Frequently Asked Questions
How do I know when it's time to see a therapist?
There is no one answer to this question. The important thing to know is that the decision to see a therapist is a brave and mature step. There is no shame in knowing that you want more satisfaction in your work, emotional, or romantic life. It is a strength, not a weakness, to decide to get to know yourself better and to understand some of the reasons you do what you do.
How do I know if a therapist is right for me?
The most important thing in choosing a therapist is whether he/she can provide an atmosphere conducive to speaking freely and openly. This may not occur immediately, but should occur over time. Ideally, you should be able to verbalize any and all thoughts and feelings, including how you feel the therapy is going.
What if I don't like the therapist I have gone to see?
"Liking" a therapist is not necessarily the most important criteria. Some of the feelings you find yourself having may be related to important aspects of your early life, which may prove useful to discuss. However, if you are convinced that a partiular therapist is not right for you, it is imortant to let them know. They should be able to listen openly to your concerns and if you can't work things out, refer you to someone they think would be more compatible to your needs.
How frequently should I go?
This is one of those questions that has no right answer. You and your therapist together should arrive at a frequency that is right for you.
What if I don"t have insurance?
Therapy can be expensive and it is understandable that if you have insurance coverage you would want to be able to use it. Many therapists have chosen not to particiate in insurance panels due to the challenges to confidentiality and other intrusions by the insurance company. If you have "out-of-network" coverage, you may be eligible for at least partial reimbursement. It is important to have given some thought as to what you can afford the first time you meet with a new therapist. Many therapists have hours put aside for people who need flexible fee accomodations. It's important to agree on a fee that you can manage. If you agree to a fee that is not realistic for you, you may become resentful and/or have to terminate therapy prematurely.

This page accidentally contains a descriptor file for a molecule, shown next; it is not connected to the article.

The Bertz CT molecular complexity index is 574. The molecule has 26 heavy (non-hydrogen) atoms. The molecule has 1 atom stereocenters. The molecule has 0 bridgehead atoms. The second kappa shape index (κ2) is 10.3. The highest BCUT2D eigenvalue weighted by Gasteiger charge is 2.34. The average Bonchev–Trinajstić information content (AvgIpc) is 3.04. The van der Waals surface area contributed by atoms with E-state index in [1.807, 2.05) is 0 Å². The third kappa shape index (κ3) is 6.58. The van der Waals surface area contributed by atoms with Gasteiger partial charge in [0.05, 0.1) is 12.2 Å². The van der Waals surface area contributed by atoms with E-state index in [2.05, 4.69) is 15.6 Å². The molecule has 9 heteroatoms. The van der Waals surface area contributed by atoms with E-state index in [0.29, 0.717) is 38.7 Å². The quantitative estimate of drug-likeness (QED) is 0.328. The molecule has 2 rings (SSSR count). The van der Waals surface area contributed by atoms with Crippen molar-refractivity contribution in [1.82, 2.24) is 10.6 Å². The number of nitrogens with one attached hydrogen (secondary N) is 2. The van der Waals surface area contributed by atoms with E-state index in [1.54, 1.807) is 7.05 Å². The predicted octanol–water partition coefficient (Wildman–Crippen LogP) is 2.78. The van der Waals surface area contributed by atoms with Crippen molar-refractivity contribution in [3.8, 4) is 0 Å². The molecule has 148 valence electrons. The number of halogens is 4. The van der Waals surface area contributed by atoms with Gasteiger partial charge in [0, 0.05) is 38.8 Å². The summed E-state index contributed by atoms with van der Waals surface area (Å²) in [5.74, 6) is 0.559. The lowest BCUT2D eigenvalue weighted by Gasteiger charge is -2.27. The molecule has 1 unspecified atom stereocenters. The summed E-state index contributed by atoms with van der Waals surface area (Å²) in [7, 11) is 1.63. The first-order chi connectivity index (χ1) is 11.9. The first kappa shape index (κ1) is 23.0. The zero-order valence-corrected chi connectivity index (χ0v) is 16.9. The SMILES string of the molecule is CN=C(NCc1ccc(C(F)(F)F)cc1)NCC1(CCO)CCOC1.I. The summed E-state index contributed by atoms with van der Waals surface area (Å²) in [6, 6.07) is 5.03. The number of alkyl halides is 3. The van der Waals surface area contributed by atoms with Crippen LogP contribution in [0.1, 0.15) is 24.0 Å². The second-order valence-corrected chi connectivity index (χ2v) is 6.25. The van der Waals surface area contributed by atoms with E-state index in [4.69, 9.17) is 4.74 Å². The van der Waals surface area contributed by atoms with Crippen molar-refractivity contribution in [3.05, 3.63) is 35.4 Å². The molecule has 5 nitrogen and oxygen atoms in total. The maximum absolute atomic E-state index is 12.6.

How does psychotherapy work?
Therapy has long been called "the talking cure." But for a long time we didn't quite know why. Scientific studies now confirm that it is indeed all in the talking. When we can speak freely in a safe environment, with an objective participant who can help us resolve obstacles in our way, we free up energy and new pathways are actually created in the brain. Much as we can develop a new habit by doing something new and/or different long enough so that it becomes our "new normal," talking productively can do the same thing for how we feel. This doesn't happen overnight, however, and that can be frustrating.